27.3824, Calls: Gen Ling, Genetic Class, Historical Ling, Morphology, Typology/Switzerland

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LINGUIST List: Vol-27-3824. Tue Sep 27 2016. ISSN: 1069 - 4875.

Subject: 27.3824, Calls: Gen Ling, Genetic Class, Historical Ling, Morphology, Typology/Switzerland

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Date: Tue, 27 Sep 2016 15:15:39
From: Francesco Gardani [francesco.gardani at uzh.ch]
Subject: Matter Borrowing vs Pattern Borrowing in Morphology

Full Title: Matter Borrowing vs Pattern Borrowing in Morphology 

Date: 10-Sep-2017 - 13-Sep-2017
Location: Zurich, Switzerland 
Contact Person: Francesco Gardani
Meeting Email: francesco.gardani at uzh.ch

Linguistic Field(s): General Linguistics; Genetic Classification; Historical Linguistics; Morphology; Typology 

Call Deadline: 25-Oct-2016 

Meeting Description:

When languages are in contact, the morphology of one language can influence
the morphology of another. There are two fundamentally distinct ways in which
this can occur. Speakers of a recipient language can borrow from a source
language either morphological material, that is, actual morphemes, or
morphological techniques, that is, structural patterns but no forms. These
fundamental types, exemplified in (1) vs. (2), are frequently referred to as
‘matter borrowing’ as opposed to ‘pattern borrowing’ (Sakel 2007; Matras &
Sakel 2007).

(1) matter-borrowing
a. yengeç vari

b. pishrow-var

(2) pattern-borrowing
a. aztertu 'examine'
    berr-aztertu 're-examine'

b. examinar 'examine'
    re-examinar 're-examine'

In Turkish, the adjectivizer  vari, borrowed from Persian (1b), can occur on
Turkish native bases, such as yengeç ‘crab’ (1a) (Gardani forthc.). In Basque
(2a), the native morpheme bir  (or its allomorph berr ), meaning ‘repetition’
or ‘emphasis’, replicates a Romance pattern to form deverbal verbs through the
prefix re  (2b) (Jendraschek 2006: 158–159).

These two phenomena, however, are not necessarily mutually exclusive. A third
type of contact-induced morphological change is attested, in which matter
borrowing and pattern borrowing are combined (Gardani forthc.). Modern Persian
is a case in point. Here, some nouns with native Indo-European etyma, realize
their plural forms just as Arabic, the long-standing contact language, does.
For example, farmān ‘order’ (3a) yields a plural farāmīn, not only replicating
a Semitic non-concatenative morphological technique, CVCV:CV:C, but also
resorting to the same set of vowels, CaCa:Ci:C, which occurs, e.g., in Arabic
ṣanādīq ‘boxes’ (3b) (data from Jensen 1931: 45; see also Mumm 2007: 41). 

(3) Modern Persian
a. farmān ‘order’ b. ṣandūq ‘box’
 farāmīn ‘orders’         ṣanādīq ‘boxes’

As is generally acknowledged, morphology is relatively resistant to borrowing
(Gardani et al. 2015a). This fact makes the study of morphological borrowing a
valuable heuristic tool in investigations of the genealogical relatedness of
languages or language groups (good examples are Law 2013, 2014; Robbeets
2015). While the topic of morphological matter borrowing has recently received
slightly more attention in contact linguistics (Gardani 2008, 2012; Gardani et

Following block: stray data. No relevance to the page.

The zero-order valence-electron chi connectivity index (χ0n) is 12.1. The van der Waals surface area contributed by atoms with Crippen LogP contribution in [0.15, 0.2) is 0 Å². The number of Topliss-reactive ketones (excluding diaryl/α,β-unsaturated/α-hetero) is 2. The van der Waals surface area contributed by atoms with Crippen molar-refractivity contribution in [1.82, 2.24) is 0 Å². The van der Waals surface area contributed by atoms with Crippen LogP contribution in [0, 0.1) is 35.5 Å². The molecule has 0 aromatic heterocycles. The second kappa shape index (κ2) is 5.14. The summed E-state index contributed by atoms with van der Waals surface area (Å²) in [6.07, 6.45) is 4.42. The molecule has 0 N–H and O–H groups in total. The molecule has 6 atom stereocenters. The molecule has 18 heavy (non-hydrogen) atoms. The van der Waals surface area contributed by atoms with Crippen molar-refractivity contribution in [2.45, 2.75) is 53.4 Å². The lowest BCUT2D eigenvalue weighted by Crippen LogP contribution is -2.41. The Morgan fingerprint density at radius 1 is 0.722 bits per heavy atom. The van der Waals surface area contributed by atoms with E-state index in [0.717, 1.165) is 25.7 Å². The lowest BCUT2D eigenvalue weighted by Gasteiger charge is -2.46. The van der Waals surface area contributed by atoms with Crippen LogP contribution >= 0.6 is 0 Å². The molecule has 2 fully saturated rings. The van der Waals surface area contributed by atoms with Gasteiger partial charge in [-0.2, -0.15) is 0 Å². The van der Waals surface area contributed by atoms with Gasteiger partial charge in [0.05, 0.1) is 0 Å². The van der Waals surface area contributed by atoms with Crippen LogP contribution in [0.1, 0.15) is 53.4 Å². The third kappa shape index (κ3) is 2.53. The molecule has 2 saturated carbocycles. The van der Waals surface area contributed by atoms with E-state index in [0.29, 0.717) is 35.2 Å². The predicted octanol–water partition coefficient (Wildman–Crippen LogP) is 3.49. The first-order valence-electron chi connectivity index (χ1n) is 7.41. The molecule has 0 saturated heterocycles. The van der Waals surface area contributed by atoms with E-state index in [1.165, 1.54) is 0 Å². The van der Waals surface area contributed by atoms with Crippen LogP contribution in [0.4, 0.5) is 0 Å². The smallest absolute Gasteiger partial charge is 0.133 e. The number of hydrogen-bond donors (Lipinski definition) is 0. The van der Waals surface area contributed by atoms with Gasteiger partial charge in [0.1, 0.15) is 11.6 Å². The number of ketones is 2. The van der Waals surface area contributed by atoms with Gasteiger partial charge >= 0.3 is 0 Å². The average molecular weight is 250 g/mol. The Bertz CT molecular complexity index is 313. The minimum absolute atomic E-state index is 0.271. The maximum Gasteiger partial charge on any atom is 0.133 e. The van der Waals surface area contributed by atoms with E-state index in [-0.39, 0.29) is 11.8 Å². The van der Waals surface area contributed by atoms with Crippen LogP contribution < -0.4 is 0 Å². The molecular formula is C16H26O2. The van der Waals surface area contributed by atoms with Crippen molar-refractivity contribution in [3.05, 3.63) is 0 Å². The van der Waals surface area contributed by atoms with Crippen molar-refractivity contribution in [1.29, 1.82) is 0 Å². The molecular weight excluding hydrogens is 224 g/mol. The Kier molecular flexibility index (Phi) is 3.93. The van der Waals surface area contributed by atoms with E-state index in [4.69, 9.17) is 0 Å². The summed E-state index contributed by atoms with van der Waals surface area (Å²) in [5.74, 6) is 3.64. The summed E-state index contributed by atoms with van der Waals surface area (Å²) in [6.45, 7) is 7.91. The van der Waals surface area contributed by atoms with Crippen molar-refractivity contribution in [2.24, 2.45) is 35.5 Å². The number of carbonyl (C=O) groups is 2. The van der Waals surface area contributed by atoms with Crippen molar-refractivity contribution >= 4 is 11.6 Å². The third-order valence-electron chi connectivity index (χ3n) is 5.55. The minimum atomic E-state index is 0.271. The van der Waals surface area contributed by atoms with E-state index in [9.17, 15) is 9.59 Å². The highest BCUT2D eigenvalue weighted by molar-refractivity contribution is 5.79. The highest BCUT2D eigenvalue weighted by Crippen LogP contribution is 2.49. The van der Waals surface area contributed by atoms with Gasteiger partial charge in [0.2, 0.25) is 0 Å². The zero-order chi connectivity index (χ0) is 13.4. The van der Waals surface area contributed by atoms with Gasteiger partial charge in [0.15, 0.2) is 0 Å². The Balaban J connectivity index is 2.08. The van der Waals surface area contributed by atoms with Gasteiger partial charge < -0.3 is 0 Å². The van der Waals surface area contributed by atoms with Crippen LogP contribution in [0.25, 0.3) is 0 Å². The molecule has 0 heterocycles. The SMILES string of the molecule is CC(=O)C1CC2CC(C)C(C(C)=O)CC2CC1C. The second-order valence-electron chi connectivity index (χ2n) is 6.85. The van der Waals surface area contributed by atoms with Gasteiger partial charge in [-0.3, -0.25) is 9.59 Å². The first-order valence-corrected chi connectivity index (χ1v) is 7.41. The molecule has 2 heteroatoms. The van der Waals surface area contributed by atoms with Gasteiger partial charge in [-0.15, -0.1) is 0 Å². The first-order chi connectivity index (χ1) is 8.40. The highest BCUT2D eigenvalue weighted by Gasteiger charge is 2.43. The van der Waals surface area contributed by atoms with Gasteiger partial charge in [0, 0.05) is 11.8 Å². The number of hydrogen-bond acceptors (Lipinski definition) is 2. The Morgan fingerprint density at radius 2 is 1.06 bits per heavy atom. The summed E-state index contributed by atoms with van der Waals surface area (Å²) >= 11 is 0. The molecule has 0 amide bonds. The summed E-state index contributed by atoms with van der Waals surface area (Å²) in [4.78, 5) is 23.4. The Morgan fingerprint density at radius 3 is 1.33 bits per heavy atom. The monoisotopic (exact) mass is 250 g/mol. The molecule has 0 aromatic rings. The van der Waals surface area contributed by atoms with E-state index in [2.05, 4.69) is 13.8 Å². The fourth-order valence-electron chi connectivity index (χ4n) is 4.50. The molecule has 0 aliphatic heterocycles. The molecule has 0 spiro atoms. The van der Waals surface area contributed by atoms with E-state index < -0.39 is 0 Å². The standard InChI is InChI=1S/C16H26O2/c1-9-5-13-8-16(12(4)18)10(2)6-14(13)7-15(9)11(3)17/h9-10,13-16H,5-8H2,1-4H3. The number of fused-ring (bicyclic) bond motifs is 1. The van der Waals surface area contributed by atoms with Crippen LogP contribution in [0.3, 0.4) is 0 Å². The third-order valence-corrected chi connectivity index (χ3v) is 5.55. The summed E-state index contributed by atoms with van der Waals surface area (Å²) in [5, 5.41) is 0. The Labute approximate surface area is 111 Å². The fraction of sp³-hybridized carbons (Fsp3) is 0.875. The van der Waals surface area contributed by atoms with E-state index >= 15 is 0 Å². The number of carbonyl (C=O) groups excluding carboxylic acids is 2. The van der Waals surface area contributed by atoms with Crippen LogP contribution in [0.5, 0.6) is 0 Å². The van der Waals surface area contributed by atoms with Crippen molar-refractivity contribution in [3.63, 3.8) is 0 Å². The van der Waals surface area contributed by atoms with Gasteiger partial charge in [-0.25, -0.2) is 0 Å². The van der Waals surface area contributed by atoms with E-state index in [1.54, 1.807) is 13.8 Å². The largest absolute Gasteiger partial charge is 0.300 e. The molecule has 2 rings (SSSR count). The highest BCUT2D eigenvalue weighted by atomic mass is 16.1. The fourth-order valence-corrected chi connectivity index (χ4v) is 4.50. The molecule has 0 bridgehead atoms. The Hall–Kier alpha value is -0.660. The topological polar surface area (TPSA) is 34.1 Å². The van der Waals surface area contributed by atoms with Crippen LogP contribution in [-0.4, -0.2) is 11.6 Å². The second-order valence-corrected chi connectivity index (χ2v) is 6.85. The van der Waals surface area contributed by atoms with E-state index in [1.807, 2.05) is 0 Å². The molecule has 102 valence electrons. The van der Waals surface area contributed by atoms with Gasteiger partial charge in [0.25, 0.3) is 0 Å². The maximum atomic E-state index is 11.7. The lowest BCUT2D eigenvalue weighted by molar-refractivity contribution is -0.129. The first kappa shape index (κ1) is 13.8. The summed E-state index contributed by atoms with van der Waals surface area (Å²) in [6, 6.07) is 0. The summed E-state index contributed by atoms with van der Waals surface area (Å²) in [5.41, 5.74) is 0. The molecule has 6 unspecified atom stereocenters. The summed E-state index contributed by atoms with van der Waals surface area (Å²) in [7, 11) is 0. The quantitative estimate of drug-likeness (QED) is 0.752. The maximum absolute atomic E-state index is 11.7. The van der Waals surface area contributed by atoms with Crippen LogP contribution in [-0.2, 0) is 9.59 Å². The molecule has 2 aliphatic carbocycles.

al. 2015b; Seifart 2013, 2015), the phenomenon of morphological pattern
borrowing and in particular, its cross-linguistic diffusion and areal
dimensions, are still largely understudied. The workshop matter borrowing vs
pattern borrowing in morphology endeavors to fill this gap and aims to provide
a cross-linguistic survey of matter borrowing and pattern borrowing, in order
to seize their global extension and incidence in the evolution of morphology.
We are especially interested in the following questions (but potential
contributors should not feel restricted by them):

1. Which areas of morphology are more frequently affected by which type of
2. What are the conditions that promote or inhibit the spread of which type of
morphological borrowing?
3. Are the processes that underlie pattern borrowing the same that underlie
contact-induced grammaticalization (Heine & Kuteva 2003)?
4. To what extent are abstract paradigmatic structures, such as morphomes
(Maiden 2005), borrowed?
5. How can the study of pattern borrowing relate to phylogenetic patterns and
contribute to the study of areal patterns in morphology?

Call for Papers: 

The workshop is planned to be held at the 50th Annual Meeting of the Societas
Linguistica Europaea (SLE) (Zurich, 10–13 September 2017). We invite 20
minutes presentation (+ 8 minutes for discussion). Preliminary abstracts (300
words, excluding references, DOCX and/or PDF) should be sent to Francesco
Gardani (francesco.gardani at uzh.ch) by 25 October 2016. They will be selected
and serve to prepare a workshop proposal to be submitted to the SLE.

Important Dates: 

25 October 2016: Deadline for submission of 300-word abstracts to the workshop
10 November 2016: Notification of acceptance by the workshop organizer
25 November 2016: Submission of the workshop proposals to SLE 
25 December 2016: Notification of acceptance of workshop proposals from SLE
15 January 2017: Deadline for submission of abstracts to SLE for review
31 March 2017: Notification of paper acceptance
10–13 September 2017: SLE conference


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